If you’ve been dodging and swatting wasps in your backyard this summer in Red Deer and central Alberta, know that you’re not alone.
Kerry Wood Nature Centre executive director Todd Nivens said Thursday that hot, dry conditions have led to an increased amount of the insect in the region.
“Hot dry weather speeds up the life cycle, so the eggs hatch faster, the larva develops faster and that is producing a greater number of adults, faster,” explained Nivens.
“Those greater number of adults then build more nests and lay more eggs and the cycle just repeats itself faster.”
Nivens said even at the centre’s property, they’ve had to change how they mark and categorize nests and wasps bite incidents.
“We’ve had such an increase of wasps nests being reported within our properties, we’ve gone from filling out a separate report for every single one of them, to we’ve just created a database that has a google pin system… we had to for efficiency. There is absolutely more of them,” he said.
Mike Hansen, with DeadBug Pest Control in Red Deer, said he’s been dealing with wasps nests non-stop this summer. Last summer, he had to get rid of about nine and so far this year, he’s taken out 74 nests. He said some are even as large as volleyballs.
“It’s just out of control. It’s just wasps, I haven’t seen any hornets personally… now is the time of year where the nests are a good size and they’re getting really aggressive. (Wednesday) I had one that was grapefruit size,” he said.
“Most of them are getting up to volleyball size or bigger. Once they get big and ugly, that’s when they call us.”
Hansen’s advice for homeowners who have a nest is simple: Beyond calling a professional, be smart and be safe.
“We need to be able to find the nest in order to remove the problem. If you look and see where they are going in and out. If you mark that, then we can deal with them,” he said.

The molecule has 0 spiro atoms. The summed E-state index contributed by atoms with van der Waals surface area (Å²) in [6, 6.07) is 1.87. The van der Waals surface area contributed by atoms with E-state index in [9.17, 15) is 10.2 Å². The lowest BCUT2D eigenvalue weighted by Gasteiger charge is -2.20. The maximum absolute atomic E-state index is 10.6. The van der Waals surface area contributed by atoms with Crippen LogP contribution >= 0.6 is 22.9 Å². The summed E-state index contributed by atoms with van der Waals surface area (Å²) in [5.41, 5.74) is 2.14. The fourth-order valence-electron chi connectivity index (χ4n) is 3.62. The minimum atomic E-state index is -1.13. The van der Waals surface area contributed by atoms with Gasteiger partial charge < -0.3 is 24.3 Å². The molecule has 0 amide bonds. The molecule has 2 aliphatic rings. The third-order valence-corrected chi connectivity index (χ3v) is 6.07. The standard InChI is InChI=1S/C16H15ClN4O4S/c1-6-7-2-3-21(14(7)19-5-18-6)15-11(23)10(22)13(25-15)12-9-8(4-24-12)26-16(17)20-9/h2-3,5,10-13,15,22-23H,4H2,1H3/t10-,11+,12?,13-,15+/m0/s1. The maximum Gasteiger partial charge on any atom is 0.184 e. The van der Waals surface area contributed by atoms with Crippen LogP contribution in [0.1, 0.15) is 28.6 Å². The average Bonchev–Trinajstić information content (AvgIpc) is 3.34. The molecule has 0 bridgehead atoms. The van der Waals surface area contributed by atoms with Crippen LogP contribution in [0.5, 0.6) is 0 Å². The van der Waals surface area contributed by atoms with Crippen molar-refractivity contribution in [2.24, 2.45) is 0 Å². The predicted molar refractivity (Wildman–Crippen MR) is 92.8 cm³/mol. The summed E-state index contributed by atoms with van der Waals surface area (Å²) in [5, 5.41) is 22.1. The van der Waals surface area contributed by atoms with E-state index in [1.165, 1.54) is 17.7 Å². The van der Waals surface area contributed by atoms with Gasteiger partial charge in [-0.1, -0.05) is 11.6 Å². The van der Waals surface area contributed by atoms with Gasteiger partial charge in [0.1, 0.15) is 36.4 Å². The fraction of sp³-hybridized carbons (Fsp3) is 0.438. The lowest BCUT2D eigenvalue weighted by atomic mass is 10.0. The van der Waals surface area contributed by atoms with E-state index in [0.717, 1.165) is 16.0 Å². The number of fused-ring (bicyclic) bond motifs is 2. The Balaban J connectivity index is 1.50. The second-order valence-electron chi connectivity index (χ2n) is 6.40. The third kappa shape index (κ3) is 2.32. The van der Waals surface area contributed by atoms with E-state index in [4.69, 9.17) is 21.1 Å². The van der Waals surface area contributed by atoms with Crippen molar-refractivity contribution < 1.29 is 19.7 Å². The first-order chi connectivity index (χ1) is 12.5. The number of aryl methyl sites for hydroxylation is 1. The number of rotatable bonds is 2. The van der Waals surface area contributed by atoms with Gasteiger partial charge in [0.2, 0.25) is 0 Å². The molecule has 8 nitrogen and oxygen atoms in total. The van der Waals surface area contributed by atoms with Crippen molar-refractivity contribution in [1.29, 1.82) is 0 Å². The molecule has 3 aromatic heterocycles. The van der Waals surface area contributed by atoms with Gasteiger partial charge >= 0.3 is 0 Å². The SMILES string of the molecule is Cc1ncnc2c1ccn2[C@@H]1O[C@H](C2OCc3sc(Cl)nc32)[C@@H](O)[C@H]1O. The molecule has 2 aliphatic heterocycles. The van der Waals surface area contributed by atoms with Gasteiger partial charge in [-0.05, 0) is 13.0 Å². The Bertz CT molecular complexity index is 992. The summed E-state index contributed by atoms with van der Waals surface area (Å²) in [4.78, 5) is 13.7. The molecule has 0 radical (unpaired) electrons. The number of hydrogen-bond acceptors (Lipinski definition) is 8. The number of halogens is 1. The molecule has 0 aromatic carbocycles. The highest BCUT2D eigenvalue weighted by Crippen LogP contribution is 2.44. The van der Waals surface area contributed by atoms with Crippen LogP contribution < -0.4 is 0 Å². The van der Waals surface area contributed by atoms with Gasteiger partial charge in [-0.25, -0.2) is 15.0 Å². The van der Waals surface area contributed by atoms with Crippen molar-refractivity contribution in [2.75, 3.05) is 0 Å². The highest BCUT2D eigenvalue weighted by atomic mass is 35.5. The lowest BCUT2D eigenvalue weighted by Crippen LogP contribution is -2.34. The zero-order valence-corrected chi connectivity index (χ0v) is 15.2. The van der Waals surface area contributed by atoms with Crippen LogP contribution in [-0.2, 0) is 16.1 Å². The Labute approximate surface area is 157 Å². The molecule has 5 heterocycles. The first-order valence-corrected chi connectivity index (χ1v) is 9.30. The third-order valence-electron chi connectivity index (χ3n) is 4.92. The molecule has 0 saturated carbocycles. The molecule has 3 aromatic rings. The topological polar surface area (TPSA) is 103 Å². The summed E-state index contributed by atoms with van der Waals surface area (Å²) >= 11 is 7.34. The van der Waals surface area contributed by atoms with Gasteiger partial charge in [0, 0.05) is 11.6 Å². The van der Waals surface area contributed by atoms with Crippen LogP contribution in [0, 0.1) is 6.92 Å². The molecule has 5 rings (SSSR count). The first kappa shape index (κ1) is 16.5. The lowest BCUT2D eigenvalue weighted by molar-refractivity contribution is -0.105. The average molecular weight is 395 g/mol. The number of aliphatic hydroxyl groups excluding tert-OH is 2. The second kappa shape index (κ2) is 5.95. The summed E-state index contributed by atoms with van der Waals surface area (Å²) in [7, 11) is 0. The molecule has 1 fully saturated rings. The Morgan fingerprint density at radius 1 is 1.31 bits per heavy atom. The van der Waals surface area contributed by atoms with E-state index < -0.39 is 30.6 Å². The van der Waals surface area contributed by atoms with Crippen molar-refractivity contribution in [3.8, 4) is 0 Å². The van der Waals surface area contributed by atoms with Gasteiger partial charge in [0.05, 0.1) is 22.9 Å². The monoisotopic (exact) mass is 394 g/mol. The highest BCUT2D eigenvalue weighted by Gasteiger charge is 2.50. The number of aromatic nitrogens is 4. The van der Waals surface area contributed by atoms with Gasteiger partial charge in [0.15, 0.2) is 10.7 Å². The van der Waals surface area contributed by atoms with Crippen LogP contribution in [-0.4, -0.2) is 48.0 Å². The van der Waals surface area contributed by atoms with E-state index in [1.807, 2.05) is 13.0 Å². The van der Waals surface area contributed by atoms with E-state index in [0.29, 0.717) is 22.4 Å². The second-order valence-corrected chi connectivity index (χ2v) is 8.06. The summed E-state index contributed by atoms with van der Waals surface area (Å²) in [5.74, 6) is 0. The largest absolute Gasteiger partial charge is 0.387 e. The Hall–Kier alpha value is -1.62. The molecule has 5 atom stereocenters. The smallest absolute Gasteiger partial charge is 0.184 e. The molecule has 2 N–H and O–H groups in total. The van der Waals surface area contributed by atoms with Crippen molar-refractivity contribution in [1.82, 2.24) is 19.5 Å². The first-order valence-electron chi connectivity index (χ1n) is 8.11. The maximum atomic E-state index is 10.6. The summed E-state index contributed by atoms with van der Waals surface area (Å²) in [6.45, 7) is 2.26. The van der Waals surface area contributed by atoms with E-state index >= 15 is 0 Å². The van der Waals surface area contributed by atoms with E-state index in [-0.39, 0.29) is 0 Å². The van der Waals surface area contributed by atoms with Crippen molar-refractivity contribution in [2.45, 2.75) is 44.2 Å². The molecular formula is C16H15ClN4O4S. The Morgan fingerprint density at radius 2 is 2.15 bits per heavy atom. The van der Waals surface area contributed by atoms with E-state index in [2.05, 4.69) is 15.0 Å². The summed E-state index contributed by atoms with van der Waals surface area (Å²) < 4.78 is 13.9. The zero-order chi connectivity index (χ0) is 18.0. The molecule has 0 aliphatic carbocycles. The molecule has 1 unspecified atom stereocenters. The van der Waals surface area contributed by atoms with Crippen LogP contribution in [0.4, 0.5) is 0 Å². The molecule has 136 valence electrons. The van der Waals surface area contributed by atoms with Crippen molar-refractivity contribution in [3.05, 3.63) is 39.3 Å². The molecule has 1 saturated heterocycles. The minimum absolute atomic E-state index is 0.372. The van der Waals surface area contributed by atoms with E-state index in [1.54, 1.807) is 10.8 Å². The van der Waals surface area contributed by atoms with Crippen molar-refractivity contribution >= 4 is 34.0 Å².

“It’s about having the right tools and knowing how to use those tools.”
Hansen said he would recommend using wasp foam over other products but if you can’t find it, any insecticide should do the job.
Nivens explained one of the reasons wasps are flourishing in the hot temperatures has to do with their genetic makeup. Wasps don’t regulate temperature like people or cold-blooded animals, instead, keeping their internal temperature tuned to whatever the weather is like outside.
“Wasps are part of that group of animals, whatever the temperature is outside, that’s the temperature that they are. They don’t have the ability to thermoregulate like (humans). They don’t have the same adaptations like a true cold-blooded animal, like a lizard,” he said.
“If a lizard gets too warm, it has ways of redistributing blood flow to its extremities to cool itself down… wasps don’t, if it is really warm outside, wasps are really warm, their metabolism speeds up, the process goes faster, you get more wasps.”
While Nivens admits the insects are a nuisance around the house and backyard, they do serve a purpose in the grander echo system.
“People have a hate-hate relationship with them,” Nivens said with a laugh.
“They do have a role in the eco-system. They are controlling other insects and pests because they eat them. At the same time, they eat pollinators, but they also act as pollinators. They have their role, the problem with them is their half an ounce of rage and spitefulness. Because of that, we hate them.”